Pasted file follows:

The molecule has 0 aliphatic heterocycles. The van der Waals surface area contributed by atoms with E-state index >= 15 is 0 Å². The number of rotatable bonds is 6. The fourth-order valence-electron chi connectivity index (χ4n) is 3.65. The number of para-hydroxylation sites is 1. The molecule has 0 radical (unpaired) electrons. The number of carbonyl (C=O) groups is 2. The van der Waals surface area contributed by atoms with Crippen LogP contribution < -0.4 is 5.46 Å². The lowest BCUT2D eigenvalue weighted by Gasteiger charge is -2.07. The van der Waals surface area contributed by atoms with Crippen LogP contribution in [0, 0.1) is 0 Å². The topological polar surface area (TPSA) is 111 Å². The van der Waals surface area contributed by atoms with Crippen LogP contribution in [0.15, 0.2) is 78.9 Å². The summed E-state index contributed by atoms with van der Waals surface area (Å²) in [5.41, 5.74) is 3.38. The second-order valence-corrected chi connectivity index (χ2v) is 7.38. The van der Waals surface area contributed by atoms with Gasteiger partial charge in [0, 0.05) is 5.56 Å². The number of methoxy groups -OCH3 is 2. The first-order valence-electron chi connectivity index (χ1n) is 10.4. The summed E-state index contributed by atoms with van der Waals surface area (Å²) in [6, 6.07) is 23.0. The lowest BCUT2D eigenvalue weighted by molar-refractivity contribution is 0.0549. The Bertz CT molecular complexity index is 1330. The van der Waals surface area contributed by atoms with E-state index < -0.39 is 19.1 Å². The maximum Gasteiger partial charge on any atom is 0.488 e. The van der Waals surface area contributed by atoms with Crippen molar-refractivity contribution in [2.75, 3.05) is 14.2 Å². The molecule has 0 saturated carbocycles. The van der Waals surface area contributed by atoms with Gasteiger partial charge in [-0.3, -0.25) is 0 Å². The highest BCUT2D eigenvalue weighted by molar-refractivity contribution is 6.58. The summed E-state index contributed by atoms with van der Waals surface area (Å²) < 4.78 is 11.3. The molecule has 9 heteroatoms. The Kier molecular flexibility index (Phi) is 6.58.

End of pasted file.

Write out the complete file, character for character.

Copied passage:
The molecule has 0 aliphatic heterocycles. The van der Waals surface area contributed by atoms with E-state index >= 15 is 0 Å². The number of rotatable bonds is 6. The fourth-order valence-electron chi connectivity index (χ4n) is 3.65. The number of para-hydroxylation sites is 1. The molecule has 0 radical (unpaired) electrons. The number of carbonyl (C=O) groups is 2. The van der Waals surface area contributed by atoms with Crippen LogP contribution < -0.4 is 5.46 Å². The lowest BCUT2D eigenvalue weighted by Gasteiger charge is -2.07. The van der Waals surface area contributed by atoms with Crippen LogP contribution in [0, 0.1) is 0 Å². The topological polar surface area (TPSA) is 111 Å². The van der Waals surface area contributed by atoms with Crippen LogP contribution in [0.15, 0.2) is 78.9 Å². The summed E-state index contributed by atoms with van der Waals surface area (Å²) in [5.41, 5.74) is 3.38. The second-order valence-corrected chi connectivity index (χ2v) is 7.38. The van der Waals surface area contributed by atoms with Gasteiger partial charge in [0, 0.05) is 5.56 Å². The number of methoxy groups -OCH3 is 2. The first-order valence-electron chi connectivity index (χ1n) is 10.4. The summed E-state index contributed by atoms with van der Waals surface area (Å²) in [6, 6.07) is 23.0. The lowest BCUT2D eigenvalue weighted by molar-refractivity contribution is 0.0549. The Bertz CT molecular complexity index is 1330. The van der Waals surface area contributed by atoms with E-state index < -0.39 is 19.1 Å². The maximum Gasteiger partial charge on any atom is 0.488 e. The van der Waals surface area contributed by atoms with Crippen molar-refractivity contribution in [2.75, 3.05) is 14.2 Å². The molecule has 0 saturated carbocycles. The van der Waals surface area contributed by atoms with Gasteiger partial charge in [-0.3, -0.25) is 0 Å². The highest BCUT2D eigenvalue weighted by molar-refractivity contribution is 6.58. The summed E-state index contributed by atoms with van der Waals surface area (Å²) < 4.78 is 11.3. The molecule has 9 heteroatoms. The Kier molecular flexibility index (Phi) is 6.58.